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Zonta Club of Grand Island: Clubs partner to make lifesaving kits

Sat, Mar 18th 2017 07:00 am
Grand Island Zonta Club members assemble birthing kits on Feb. 25 at the Church of the Advent in Kenmore. From left, they are Denise Dunbar, Ricki Harper and Agnes Becker. The Grand Island Club partnered with the Kenmore Zonta Club to make 500 of the kits, which will be delivered to rural mountain areas in Guatemala to help ensure clean births and decrease maternal and infant deaths there. Zonta clubs across the nation have participated in similar projects for several years to help save the lives of women and their newborn babies in developing countries. (Photo by Donna Monaco)
Grand Island Zonta Club members assemble birthing kits on Feb. 25 at the Church of the Advent in Kenmore. From left, they are Denise Dunbar, Ricki Harper and Agnes Becker. The Grand Island Club partnered with the Kenmore Zonta Club to make 500 of the kits, which will be delivered to rural mountain areas in Guatemala to help ensure clean births and decrease maternal and infant deaths there. Zonta clubs across the nation have participated in similar projects for several years to help save the lives of women and their newborn babies in developing countries. (Photo by Donna Monaco)

By Karen Carr Keefe

Sometimes it takes as little as $3 to save the life of a newborn baby.

A plastic sheet, a small piece of soap, gloves, three pieces of string, a sterile blade and five sheets of gauze - these are the simple, but lifesaving elements in the birthing kit assembled by women in two service clubs in neighboring communities.

The Zonta Club of Grand Island partnered with the Kenmore Zonta Club to help assemble 500 of the birthing kits on Feb. 25 at the Church of the Advent in Kenmore.

The women volunteered in order to help moms-to-be across the world to have a clean, healthier environment when they have their babies.

Each day, nearly 800 women die giving birth in developing countries. For every death, countless more women and babies suffer infections or disease or risk HIV. The Zonta project aims to make a difference in countries where women may not have access to resources we take for granted, such as clinics, hospitals or medicine.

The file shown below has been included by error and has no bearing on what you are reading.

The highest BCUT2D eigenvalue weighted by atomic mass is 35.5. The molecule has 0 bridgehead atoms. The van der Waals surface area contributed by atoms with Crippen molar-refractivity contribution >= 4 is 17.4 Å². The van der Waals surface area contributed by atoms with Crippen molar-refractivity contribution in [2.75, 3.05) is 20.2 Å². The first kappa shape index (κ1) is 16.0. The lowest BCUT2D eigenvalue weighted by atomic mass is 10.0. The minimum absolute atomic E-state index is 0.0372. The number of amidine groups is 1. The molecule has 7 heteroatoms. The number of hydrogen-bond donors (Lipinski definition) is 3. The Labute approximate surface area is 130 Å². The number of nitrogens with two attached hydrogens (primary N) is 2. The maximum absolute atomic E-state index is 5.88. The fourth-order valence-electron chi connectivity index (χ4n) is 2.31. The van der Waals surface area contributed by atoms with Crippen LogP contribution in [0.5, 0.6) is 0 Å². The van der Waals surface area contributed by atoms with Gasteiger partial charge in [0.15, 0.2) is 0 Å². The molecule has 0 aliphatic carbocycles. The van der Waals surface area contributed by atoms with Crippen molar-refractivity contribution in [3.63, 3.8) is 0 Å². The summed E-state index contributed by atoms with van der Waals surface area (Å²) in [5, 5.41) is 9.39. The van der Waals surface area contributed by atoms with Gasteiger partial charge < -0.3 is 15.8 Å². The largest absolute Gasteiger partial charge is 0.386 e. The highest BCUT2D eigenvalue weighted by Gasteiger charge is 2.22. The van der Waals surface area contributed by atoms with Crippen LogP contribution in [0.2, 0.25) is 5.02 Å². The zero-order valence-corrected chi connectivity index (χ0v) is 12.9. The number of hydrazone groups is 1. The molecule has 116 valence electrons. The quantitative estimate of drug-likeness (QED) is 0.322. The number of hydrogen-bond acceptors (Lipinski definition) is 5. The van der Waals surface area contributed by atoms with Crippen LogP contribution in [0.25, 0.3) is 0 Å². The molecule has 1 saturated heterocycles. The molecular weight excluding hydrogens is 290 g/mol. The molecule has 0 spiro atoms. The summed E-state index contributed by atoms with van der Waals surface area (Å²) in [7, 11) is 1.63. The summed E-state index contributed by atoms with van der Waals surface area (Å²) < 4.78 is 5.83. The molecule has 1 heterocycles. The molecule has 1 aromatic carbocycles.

Kathy Barrus of the Kenmore Zonta Club said the birthing kits will be delivered to rural mountain communities in Guatemala. Barrus' daughter-in-law, Linda Barrus, a nurse practitioner at the Cleveland Clinic, will be going on a 12-day medical mission trip to Guatemala with a group of volunteers from John Knox Presbyterian Church of North Olmsted, Ohio.

About 40 Zonta clubs in Western New York, Ontario and Pennsylvania have been involved in the assembly of the kits, which are then sent through partners to developing countries such as Kenya, Haiti, Nicaragua, Ghana and Swaziland.

The district to date has assembled more than 39,000 of the kits, an accomplishment that won a Zonta Service Recognition Award at a recent international convention.

The Zonta Club of Grand Island is part of a worldwide service organization of professional women whose goal is to improve the status of women through service and advocacy. The club has awarded more than $115,000 for scholarships to help Grand Island women pursue higher education.

Zonta offers scholarships

The Zonta Club of Grand Island will award four scholarships in three categories this year at its annual awards dinner on June 27.

Two $750 awards named for charter member Veronica Connor will be presented to two high school seniors. To be eligible, the senior high school candidate must reside on Grand Island and be accepted at a college. For those seniors attending Grand Island High School, applications are available through the guidance department (due April 26). For those attending other area high schools, applications are available online through Isledegrande.com or by calling 716-479-2599 and leaving a message.

 Memorial Scholarship Award - One $750 scholarship will be presented to a woman between the ages of 18-25. This award is in memory of deceased Zontians who gave of their time and resources to improve the status of women. To be eligible for this award the applicant must be at least 18 years old (not a high school senior) and be enrolled in a degree or certification program. Applications are available online through Isledegrande.com or by calling 716-479-2599 and leaving a message (due May 15).

Career Advancement Scholarship Award - The Career Advancement Scholarship will recognize one woman over age 25 with a $750 award. She must be a resident of Grand Island and be attending or have proof of acceptance in a program to further her education or help re-enter the job market. These applications are available online through Isledegrande.com and by calling 716-479-2599 and leaving a message (due May 15).

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